11 Feb “Hourly lawyers are paid to be inefficient, slow, inexperienced, overstaffed, and risk averse, at all costs.”
And those costs are your costs.
John Toothman, one of my favorite thinkers and writers about law firm management and billing practices wrote that phrase here. Toothman was discussing this article from the Economist regarding how law firms are charging more per hour (as high as $1,800 an hour) but realizing far less of those bills. According to the Economist, law firms are only getting about 85% of their bills due to deep discounts given to ever more savvy customers. Just because your lawyer doesn’t charge $1,800 an hour doesn’t mean you are getting a good deal.
The idea that any lawyer is worth $1,800 an hour is absurd on its face. Even at a 15% discount, $1,530 per hour is just as absurd. Such hourly rates are more about vanity than about quality.
So the published “vanity” rates of lawyers are known by most sophisticated clients to be fictional — not to be taken seriously, let alone paid. But when clients find out that the rates can be “discounted,” they just don’t know for sure whether they are ever getting a decent deal… These fools might actually think the lawyer’s quoted rate is his or her actual, as paid, rate.
The greater joke is that even serving Fortune 500 companies, these Big Law firms can’t seem to formulate a budget, or if they can, they have a hard time living within that budget.
Who is more foolish, the fool who charges such a rate and then discounts so severely, or the fool who continues to consider a law firm who would even charge such rates, let alone haggle over such rates?
The real reason firms charge vanity rates is because they don’t want to deal with the “riffraff,” the unwashed masses of the small business and regular folk world, for whom $180 an hour is a steep price, let along $180 for a six minute phone call. But the greater travesty upon small business owners (who need legal advice as much as the Fortune 500), is that too many law firms, even the supposedly more economical regional or local firms, still charge by the hour! When a small business owner’s budget for legal service is measured in the 4 digit range per year, is a $500 an hour partner a “bargain?” What about a junior associate who bills $300 an hour but takes 10 hours to get anything done?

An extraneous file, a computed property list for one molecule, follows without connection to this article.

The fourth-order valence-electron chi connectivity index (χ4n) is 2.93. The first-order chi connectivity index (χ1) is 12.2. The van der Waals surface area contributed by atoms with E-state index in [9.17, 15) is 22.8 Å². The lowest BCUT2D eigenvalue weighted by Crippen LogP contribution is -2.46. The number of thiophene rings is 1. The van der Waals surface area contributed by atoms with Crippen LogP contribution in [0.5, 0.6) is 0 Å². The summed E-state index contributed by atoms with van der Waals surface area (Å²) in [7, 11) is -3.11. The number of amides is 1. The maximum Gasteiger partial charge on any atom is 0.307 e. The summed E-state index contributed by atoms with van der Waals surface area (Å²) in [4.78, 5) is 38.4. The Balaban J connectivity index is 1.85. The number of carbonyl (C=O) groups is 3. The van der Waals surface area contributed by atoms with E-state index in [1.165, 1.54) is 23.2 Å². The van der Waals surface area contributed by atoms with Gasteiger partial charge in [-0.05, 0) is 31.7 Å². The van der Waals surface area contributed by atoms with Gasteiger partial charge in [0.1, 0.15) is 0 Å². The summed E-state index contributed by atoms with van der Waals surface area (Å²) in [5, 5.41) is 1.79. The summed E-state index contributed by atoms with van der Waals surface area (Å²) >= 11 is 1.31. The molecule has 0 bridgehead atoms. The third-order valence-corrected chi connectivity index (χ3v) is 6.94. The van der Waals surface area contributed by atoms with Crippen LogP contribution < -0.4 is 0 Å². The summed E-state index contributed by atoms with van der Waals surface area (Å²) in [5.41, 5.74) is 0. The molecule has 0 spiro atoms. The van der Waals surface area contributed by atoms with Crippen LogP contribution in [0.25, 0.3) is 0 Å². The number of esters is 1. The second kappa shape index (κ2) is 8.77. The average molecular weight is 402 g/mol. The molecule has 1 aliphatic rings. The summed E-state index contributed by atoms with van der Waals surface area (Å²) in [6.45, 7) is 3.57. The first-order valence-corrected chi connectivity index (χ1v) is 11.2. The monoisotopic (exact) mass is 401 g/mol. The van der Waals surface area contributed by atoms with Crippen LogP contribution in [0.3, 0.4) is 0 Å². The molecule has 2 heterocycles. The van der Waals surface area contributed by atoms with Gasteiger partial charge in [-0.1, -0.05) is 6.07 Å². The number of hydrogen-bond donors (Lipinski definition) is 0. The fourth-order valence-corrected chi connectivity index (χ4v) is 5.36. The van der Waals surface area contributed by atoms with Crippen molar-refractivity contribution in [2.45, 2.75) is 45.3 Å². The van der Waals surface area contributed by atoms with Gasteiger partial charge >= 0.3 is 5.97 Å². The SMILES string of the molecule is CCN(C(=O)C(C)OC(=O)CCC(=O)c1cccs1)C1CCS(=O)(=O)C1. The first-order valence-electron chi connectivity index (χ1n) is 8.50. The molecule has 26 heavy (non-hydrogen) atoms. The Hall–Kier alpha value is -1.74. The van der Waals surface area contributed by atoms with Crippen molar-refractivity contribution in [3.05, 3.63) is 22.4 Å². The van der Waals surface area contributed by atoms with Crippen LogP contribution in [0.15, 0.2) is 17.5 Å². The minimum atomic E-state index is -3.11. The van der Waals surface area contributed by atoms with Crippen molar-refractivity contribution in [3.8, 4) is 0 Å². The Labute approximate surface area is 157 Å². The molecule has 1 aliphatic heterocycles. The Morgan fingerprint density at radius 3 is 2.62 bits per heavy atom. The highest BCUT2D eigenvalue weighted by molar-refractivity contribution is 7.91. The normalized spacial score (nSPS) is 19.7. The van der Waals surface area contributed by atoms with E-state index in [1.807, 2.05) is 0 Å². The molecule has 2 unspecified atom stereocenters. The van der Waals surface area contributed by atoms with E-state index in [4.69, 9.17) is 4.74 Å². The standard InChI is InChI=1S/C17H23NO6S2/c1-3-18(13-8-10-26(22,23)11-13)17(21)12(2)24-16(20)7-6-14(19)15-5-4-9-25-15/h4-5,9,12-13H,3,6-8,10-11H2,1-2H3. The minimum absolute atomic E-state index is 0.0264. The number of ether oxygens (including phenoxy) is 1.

Clients should not pay attorneys for their time, but for their advice and/or work product. Scrutinize those bills and do your due diligence on who is doing work on your matter and whether they are really needed. Toothman’s advice is this:
Our message to all clients, great and small, is to shop for a firm that takes you seriously enough to charge you a reasonable rate and appreciate your business. If you cannot trust your lawyer to treat you with honest respect about what they charge, how can you trust them to give you legal advice?
I would add something even more relevant for small businesses. If your lawyer can’t quote you a price or give you a budget for your legal matter, can you really trust them to take your money seriously?